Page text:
Another major literary influence on him, of course, is Proust, whose writings are ‘systems of parenthesis’ – a great phrase for describing Javier Marías’ own work – who also likes to give time its ‘real duration’, for this is where real action and feeling lie.  Although this slowness of narrative pace, with its long, apparently irrelevant digressions can be irritating for the reader, he concedes, if we show patience we will be rewarded.  So in this scene with Tupra and the sword our natural inclination is to want to know what happens next; the lengthy delay is a homage to Cervantes, and brings its own aesthetic pleasure, above and beyond the simplistic gratification of turning the page to achieve narrative closure.  As Marías says, he loves watching films and reading page-turner novels, but rarely remembers soon afterwards what the plot consisted of.  Action and plot aren’t particularly interesting to him.   Marías prefers to see plot as ‘bait’; there are other things to savour  in literature (and in his own novels): he requires us to stop, pause, reflect, think.

A final revelation is made near the end of this interview: he writes, he says, ‘suicidally’ – as I noted earlier, he doesn’t map out his plots in detail as most writers do.  In a 1200-word novel sequence like YFT this caused him some headaches; because he doesn’t use a computer for writing with he couldn’t readily find detailed references to, for example, colours of characters’ eyes, so maintaining consistency and continuity was tricky.  He didn’t even know, he says, until very late in the writing, what the cause or source of the bloodstain on Wheeler’s stair – a motif which recurs constantly throughout the three volumes –  actually was – or even if he’d reveal it at all.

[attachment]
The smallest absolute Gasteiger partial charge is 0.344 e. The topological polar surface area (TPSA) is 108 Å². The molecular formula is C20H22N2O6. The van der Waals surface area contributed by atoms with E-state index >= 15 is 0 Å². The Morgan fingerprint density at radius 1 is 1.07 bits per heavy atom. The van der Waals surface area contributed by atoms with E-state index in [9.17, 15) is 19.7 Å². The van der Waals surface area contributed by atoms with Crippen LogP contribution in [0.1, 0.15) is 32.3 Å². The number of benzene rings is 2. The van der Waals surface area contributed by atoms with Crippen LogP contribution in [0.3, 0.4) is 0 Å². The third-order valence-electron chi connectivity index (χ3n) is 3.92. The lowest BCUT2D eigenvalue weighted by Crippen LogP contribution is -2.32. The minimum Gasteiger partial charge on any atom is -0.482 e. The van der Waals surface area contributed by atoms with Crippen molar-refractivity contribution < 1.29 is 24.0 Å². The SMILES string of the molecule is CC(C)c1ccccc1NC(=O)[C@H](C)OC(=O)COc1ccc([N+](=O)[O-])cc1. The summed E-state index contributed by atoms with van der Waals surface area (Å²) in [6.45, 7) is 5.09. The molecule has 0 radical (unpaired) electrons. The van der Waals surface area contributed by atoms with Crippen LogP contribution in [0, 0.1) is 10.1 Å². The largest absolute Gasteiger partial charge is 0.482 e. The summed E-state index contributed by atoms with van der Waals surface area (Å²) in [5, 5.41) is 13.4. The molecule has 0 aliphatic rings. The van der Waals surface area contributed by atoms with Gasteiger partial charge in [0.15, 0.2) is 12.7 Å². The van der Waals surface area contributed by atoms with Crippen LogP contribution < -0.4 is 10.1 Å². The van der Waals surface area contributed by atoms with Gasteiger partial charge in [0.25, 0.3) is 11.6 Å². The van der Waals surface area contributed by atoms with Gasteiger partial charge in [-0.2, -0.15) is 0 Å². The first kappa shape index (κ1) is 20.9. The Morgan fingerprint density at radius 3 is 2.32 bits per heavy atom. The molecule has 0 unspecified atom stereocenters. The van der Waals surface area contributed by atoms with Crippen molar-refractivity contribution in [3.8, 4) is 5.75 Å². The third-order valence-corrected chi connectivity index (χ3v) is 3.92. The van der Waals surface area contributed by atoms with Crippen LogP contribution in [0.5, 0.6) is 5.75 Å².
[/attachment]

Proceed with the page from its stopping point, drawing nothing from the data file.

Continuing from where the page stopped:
It’s a delightful interview, full of wit and intelligence: well worth listening to.

Back in 2010 the inimitable Michael Silverblatt interviewed Javier Marías  on his KCRW podcast show, Bookworm.  With his deceptively soft, slow way of speaking Silverblatt has the ability to ask probing, intelligent questions that evidently inspire the respect and affection of his guests – he’s always worth listening to, and I’d recommend you subscribe to the series.  Each broadcast lasts around 25 minutes.

Bookworm interview pt 1: THU FEB 18, 2010

‘What if Henry James — the patron saint of convolution — could be resurrected?   What if he wrote a novel of espionage so complex it became a trilogy?’   (from the KCRW Bookworm podcast website)

Bookworm interview pt 2: THU FEB 25, 2010

‘What if ten minutes of espionage took a hundred pages to fully describe? Here we explore time and consciousness in what will possibly be the greatest trilogy of our new century.‘

Not sure when my next post will be: depends on Wi-Fi connections and my laptop as I travel.

Javier Marías ‘Your Face Tomorrow’ critique part 3